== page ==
Trump Just Made It Clear: He’s Not Going Anywhere—and Neither Is the Big Lie

Former President Donald Trump addresses the Conservative Political Action Conference on February 28, 2021 in Orlando, Florida. Joe Raedle/Getty Images

Let our journalists help you make sense of the noise: Subscribe to the Mother Jones Daily newsletter and get a recap of news that matters.Former President Donald Trump intimated a potential 2024 presidential run during his first speech since leaving office last month and surviving a second impeachment trial in February. For over ninety minutes, Trump used his appearance at the Conservative Political Action Conference in Orlando on Sunday as an opportunity to defend his own record, portray President Joe Biden and Democrats as socialists, and offer up red meat in the culture war to his most ardent supporters. But most of all, he relished being in the spotlight again, and used it to insist falsely that he won the 2020 election—the dangerous lie at the heart of the January 6 attack on the US Capitol.
Democrats “just lost the White House,” Trump said, despite his having lost the 2020 presidential election by 74 Electoral College votes and 7 million in the popular vote. “I may even decide to beat them for a third time,” he said, as the crowd cheered.
Trump also threw cold water on rumors that the divisions within the Republican party would result in his creating a new political party. “We’re not starting new parties,” Trump said. “We have the Republican Party. It’s going to unite and be stronger than ever before.”
Trump may have faded from public view since leaving office, facing impeachment for his role in fomenting the January 6 siege on the Capitol, and deprived of access to Twitter, his favorite platform to speak to supporters and direct media coverage. (After the January 6 insurrection, Twitter banned him first temporarily and then permanently.) Yet, despite his diminished visibility, the party has not abandoned him.
Local Republican chapters have retaliated against Republicans who voted to impeach and convict Trump. Rep. Liz Cheney (R-Wy.) faced, but survived, a vote to strip her of her role in House GOP leadership after she voted to impeach Trump. During a Sunday appearance on CBS’ Face the Nation, Republican National Committee Chairwoman Ronna McDaniel welcomed Trump’s help in winning back Republican majorities in the House and Senate in 2022 and said Republicans “overwhelmingly” supported Trump’s performance as president. “I do know he’s committed to helping us win back majorities in 2022,” she said, “which is, of course, what I’m focused on right now.”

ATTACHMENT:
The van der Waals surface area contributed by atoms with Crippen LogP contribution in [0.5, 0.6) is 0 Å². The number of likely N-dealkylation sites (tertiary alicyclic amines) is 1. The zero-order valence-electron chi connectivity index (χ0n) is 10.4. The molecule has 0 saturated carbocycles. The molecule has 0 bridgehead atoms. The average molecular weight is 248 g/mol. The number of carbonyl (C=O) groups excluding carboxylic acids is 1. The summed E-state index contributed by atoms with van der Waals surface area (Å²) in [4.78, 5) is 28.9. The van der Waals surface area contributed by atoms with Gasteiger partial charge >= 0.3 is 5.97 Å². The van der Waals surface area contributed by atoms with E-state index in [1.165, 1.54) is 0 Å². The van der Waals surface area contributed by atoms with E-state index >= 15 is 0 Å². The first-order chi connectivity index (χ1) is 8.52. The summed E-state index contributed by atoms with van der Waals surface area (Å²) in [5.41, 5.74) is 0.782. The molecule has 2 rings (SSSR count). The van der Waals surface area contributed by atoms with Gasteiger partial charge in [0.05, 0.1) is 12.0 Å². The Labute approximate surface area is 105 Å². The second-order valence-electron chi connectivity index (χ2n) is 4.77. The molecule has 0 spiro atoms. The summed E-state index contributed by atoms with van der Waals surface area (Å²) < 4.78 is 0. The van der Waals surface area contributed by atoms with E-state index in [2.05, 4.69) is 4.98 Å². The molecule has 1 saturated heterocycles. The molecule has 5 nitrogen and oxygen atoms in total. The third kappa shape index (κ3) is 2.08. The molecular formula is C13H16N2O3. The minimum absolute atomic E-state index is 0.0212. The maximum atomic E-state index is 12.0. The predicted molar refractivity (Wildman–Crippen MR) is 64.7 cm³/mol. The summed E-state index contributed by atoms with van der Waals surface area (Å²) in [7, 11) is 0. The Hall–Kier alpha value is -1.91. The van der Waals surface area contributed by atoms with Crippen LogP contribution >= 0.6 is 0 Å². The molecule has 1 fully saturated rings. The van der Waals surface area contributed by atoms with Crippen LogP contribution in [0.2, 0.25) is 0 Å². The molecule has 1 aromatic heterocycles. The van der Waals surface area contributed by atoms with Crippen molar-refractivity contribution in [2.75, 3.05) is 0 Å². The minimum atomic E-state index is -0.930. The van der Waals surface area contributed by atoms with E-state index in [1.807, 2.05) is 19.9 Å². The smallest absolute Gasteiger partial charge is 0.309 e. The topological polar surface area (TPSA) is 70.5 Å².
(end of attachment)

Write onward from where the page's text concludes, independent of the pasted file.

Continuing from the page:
CPAC released the results of a straw poll of preferred 2024 presidential candidates among conference attendees just before he spoke. Trump won 55 percent, followed by GOP Florida Gov. Ron DeSantis, a close Trump ally. 
The audience booed as Trump listed the names of Republicans in the House and Senate who had voted to impeach and convict him. He urged his supporters to “get rid of them all” in the next election and vowed to help elect strong conservatives in the 2022 midterms. Trump also reiterated that the party is united behind him—with the exception of a “handful” of establishment members of the GOP in Washington.
Clearly enjoying his return to the public sphere and basking in the attention of cheering supporters, the former president returned to his usual laundry list of grievances and causes, especially immigration. He maligned immigrants and touted his own record on the southern border—a record that includes separating children from their parents, making it harder for people seeking asylum, and ramping up every aspect the system’s cruelty to immigrants.
Trump also brought back his attacks on Biden from the campaign trail last year, mocking him as senile and clueless. He disparaged windmills, the Paris Climate Agreement, China, and, always, Democrats, whom he described as potentially leading the country first to socialism and then to communism. When it came to the coronavirus, a pandemic his administration did not address effectively, he took credit for the country’s progress on vaccine distribution, which has ramped up in the last month under Biden. 
Finally, returning to his favorite theme, Trump attacked the 2020 election as being stolen by corrupt Democrats and urged Republicans to pass laws that would restrict voting to a single day and all but eliminate absentee voting. “This election was rigged and the Supreme Court and other courts didn’t want to do anything about it,” he said. These allegations contradict the facts; even election experts in Trump’s own administration called the 2020 election “the most secure in American history.”
The crowd ate up Trump’s speech, at one point chanting “We love you!” Even the sainted Ronald Reagan, Trump said in response, never received a chant like that.